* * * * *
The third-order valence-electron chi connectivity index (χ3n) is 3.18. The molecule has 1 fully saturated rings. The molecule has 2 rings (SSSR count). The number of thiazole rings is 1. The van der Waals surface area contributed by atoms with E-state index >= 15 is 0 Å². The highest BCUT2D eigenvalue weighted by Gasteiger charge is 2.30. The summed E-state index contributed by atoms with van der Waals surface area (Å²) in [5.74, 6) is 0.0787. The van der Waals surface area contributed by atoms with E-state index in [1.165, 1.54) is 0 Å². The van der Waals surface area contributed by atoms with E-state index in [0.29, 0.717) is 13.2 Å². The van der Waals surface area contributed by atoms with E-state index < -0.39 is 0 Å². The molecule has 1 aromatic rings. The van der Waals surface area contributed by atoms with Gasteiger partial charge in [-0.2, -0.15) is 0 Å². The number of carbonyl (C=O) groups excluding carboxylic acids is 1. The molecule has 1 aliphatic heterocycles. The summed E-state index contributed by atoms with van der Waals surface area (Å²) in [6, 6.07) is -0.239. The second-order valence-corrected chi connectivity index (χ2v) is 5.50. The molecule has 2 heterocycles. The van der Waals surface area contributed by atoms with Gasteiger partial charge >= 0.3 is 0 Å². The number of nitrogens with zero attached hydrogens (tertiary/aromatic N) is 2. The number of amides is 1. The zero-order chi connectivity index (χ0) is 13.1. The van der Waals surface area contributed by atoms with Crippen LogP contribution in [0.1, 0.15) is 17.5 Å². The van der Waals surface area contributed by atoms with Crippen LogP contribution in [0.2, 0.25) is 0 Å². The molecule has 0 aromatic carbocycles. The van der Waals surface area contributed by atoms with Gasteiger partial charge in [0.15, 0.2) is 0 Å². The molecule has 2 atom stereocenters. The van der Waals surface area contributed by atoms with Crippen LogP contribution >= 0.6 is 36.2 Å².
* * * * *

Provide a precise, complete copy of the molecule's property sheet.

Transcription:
The third-order valence-electron chi connectivity index (χ3n) is 3.18. The molecule has 1 fully saturated rings. The molecule has 2 rings (SSSR count). The number of thiazole rings is 1. The van der Waals surface area contributed by atoms with E-state index >= 15 is 0 Å². The highest BCUT2D eigenvalue weighted by Gasteiger charge is 2.30. The summed E-state index contributed by atoms with van der Waals surface area (Å²) in [5.74, 6) is 0.0787. The van der Waals surface area contributed by atoms with E-state index in [1.165, 1.54) is 0 Å². The van der Waals surface area contributed by atoms with E-state index in [0.29, 0.717) is 13.2 Å². The van der Waals surface area contributed by atoms with E-state index < -0.39 is 0 Å². The molecule has 1 aromatic rings. The van der Waals surface area contributed by atoms with Gasteiger partial charge in [-0.2, -0.15) is 0 Å². The number of carbonyl (C=O) groups excluding carboxylic acids is 1. The molecule has 1 aliphatic heterocycles. The summed E-state index contributed by atoms with van der Waals surface area (Å²) in [6, 6.07) is -0.239. The second-order valence-corrected chi connectivity index (χ2v) is 5.50. The molecule has 2 heterocycles. The van der Waals surface area contributed by atoms with Gasteiger partial charge >= 0.3 is 0 Å². The number of nitrogens with zero attached hydrogens (tertiary/aromatic N) is 2. The number of amides is 1. The zero-order chi connectivity index (χ0) is 13.1. The van der Waals surface area contributed by atoms with Crippen LogP contribution in [0.1, 0.15) is 17.5 Å². The van der Waals surface area contributed by atoms with Crippen LogP contribution in [0.2, 0.25) is 0 Å². The molecule has 0 aromatic carbocycles. The van der Waals surface area contributed by atoms with Gasteiger partial charge in [0.15, 0.2) is 0 Å². The molecule has 2 atom stereocenters. The van der Waals surface area contributed by atoms with Crippen LogP contribution >= 0.6 is 36.2 Å².